1 December 2003
The latest challenge in the Lawyer’s life came out of an article written long ago, when law students still read such things (eager young graduate applicants used to rush up to the Lawyer and shake his hand when they heard his name at interview, saying: “Gosh, that article changed my life and made me want to do commercial law.” That tells you a lot about how exciting law college is, although it might tell you more about student interview strategies – I mean, do you honestly think anyone would remember an article called ‘We’re in the Money (Together): Commercial Lawyers and their Responsibilities towards the Client’, unless they looked your name up in the Law Quarterly Review beforehand?).
Anyway, on the strength of this article, the managing board has asked the Lawyer to write a chapter of the firm’s forthcoming book celebrating a century in business. I fear it is destined to become one of those gold-embossed leather things that sit forever on shelves, next to the Readers’ Digest Dickens selection which no one reads either. The Lawyer, however, has been acting as if he’s going to win a Pulitzer.
Bright eyed and bushy tailed, having cleared his diary and read up on how to research local history, he set off to do some information gathering. After a week he was in despair. Anecdotal interviewing revealed nothing: no one in the firm, not even the dinner ladies who have been there for years, could remember a single member of the commercial department – not even the ones who work there now.
Trawling through the library didn’t help either: except for a partner who was jailed in the early 1920s for embezzlement, the department has created nothing worth recording in its 100-odd years of existence. No personalities, no awards, no commercial triumphs, no noteworthy advances in law.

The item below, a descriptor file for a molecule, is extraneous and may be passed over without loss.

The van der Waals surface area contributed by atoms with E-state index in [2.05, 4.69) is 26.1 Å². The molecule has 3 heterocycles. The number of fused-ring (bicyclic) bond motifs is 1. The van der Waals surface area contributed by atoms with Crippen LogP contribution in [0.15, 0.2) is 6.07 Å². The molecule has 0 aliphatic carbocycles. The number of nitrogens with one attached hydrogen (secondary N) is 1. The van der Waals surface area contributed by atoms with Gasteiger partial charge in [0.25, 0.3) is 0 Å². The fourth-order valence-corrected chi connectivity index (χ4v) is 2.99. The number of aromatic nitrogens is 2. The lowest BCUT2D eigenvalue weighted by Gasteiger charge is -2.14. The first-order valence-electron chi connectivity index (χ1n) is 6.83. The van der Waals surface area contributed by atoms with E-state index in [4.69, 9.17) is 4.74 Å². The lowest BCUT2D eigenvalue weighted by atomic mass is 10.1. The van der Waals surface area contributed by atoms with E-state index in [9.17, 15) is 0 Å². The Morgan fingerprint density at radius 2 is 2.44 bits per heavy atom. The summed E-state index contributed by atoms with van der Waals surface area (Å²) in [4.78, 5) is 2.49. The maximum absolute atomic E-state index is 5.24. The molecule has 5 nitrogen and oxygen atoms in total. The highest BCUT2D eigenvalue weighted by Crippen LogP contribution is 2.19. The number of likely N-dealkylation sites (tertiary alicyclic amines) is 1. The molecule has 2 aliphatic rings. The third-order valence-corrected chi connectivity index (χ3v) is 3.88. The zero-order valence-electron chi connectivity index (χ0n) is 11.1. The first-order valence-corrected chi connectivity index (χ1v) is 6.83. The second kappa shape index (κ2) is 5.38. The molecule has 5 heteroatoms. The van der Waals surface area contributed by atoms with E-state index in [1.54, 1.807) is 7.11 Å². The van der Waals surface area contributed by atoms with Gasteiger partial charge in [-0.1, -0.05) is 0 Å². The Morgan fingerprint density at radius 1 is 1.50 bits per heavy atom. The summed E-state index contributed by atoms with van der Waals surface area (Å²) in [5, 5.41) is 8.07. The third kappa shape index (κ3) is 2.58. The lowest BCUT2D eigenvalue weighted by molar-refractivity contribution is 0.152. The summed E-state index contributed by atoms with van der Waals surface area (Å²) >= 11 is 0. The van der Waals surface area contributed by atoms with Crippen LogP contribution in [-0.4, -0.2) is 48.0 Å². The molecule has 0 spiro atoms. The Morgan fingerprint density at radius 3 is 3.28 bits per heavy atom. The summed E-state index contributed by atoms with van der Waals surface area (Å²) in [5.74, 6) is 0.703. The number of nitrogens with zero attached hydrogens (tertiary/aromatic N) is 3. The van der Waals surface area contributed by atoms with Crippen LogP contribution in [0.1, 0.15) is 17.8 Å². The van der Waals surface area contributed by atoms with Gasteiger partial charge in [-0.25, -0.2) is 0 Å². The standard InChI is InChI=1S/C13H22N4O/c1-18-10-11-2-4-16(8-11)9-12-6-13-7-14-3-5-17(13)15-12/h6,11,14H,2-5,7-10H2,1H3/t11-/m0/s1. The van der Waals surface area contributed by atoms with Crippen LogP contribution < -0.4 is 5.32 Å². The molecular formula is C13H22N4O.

The Lawyer spent a whole weekend with his head in his hands, wondering what he was working for if 40 years putting in a 60-hour week could pass away leaving no trace at all. He has been further tormented by a group of colleagues and lawyer friends who have recently renounced the profession and gone into the voluntary sector, or started advising the Government on policy. “Useful jobs. Ones that make a contribution,” he said, as he cleared out his study, throwing away 15 years of company vision documents to make way for the inspirational literature to be handed out at next week’s partners’ conference.
“You’ve just spent another 48 hours achieving nothing Dad,” said Subjudice maliciously when he resurfaced on Sunday evening.
“I don’t know – I now have five feet of shelf space I didn’t have before,” he said.
“Until you get to the conference and they wheel out 400 copies of ‘Must Do Better: How We’re Going to Hit Target this Year!’” I muttered.
Coincidentally, what he has found for his chapter is a complete list of all budgets, targets, billings and profits for the department’s entire history, which shows that the firm has made more money than the previous year, every single year. The Lawyer is terribly proud.
“But that’s impossible,” said Subjudice. “You can’t always make more money, can you? You can’t work harder every year, and you can’t increase business every year, and you can’t keep taking on more staff – it’s like a pyramid scheme. One day you’ve got to run out of hours or new work, or staff, or desks to put them behind.”
“You’d think so, wouldn’t you?” mused the Lawyer. “Maybe that’s what the chapter should be about: ‘Commercial and Projects: Achieving the Impossible (and Leaving no Trace behind Us)’.”